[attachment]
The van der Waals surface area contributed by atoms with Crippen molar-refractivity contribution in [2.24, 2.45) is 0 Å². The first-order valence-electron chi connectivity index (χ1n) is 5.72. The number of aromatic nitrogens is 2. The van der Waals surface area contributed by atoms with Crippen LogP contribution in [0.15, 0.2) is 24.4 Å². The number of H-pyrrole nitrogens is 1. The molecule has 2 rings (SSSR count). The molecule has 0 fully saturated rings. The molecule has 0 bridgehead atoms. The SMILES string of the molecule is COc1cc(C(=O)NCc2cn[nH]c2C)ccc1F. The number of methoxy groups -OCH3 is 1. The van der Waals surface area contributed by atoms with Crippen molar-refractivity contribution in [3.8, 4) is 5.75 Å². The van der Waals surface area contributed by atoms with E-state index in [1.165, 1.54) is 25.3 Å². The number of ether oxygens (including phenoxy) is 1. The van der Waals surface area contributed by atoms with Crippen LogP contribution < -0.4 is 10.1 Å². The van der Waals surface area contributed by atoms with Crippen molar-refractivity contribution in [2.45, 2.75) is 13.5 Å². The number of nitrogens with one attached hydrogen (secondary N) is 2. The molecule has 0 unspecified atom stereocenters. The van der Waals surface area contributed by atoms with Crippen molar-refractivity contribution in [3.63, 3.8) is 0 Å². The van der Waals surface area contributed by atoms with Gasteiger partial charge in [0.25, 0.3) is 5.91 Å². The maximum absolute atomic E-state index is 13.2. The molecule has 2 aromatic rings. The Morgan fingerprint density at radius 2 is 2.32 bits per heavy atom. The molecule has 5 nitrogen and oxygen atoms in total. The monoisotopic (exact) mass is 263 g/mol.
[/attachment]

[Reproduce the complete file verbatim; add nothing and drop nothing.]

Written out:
The van der Waals surface area contributed by atoms with Crippen molar-refractivity contribution in [2.24, 2.45) is 0 Å². The first-order valence-electron chi connectivity index (χ1n) is 5.72. The number of aromatic nitrogens is 2. The van der Waals surface area contributed by atoms with Crippen LogP contribution in [0.15, 0.2) is 24.4 Å². The number of H-pyrrole nitrogens is 1. The molecule has 2 rings (SSSR count). The molecule has 0 fully saturated rings. The molecule has 0 bridgehead atoms. The SMILES string of the molecule is COc1cc(C(=O)NCc2cn[nH]c2C)ccc1F. The number of methoxy groups -OCH3 is 1. The van der Waals surface area contributed by atoms with Crippen molar-refractivity contribution in [3.8, 4) is 5.75 Å². The van der Waals surface area contributed by atoms with E-state index in [1.165, 1.54) is 25.3 Å². The number of ether oxygens (including phenoxy) is 1. The van der Waals surface area contributed by atoms with Crippen LogP contribution < -0.4 is 10.1 Å². The van der Waals surface area contributed by atoms with Crippen molar-refractivity contribution in [2.45, 2.75) is 13.5 Å². The number of nitrogens with one attached hydrogen (secondary N) is 2. The molecule has 0 unspecified atom stereocenters. The van der Waals surface area contributed by atoms with Crippen molar-refractivity contribution in [3.63, 3.8) is 0 Å². The van der Waals surface area contributed by atoms with Gasteiger partial charge in [0.25, 0.3) is 5.91 Å². The maximum absolute atomic E-state index is 13.2. The molecule has 2 aromatic rings. The Morgan fingerprint density at radius 2 is 2.32 bits per heavy atom. The molecule has 5 nitrogen and oxygen atoms in total. The monoisotopic (exact) mass is 263 g/mol.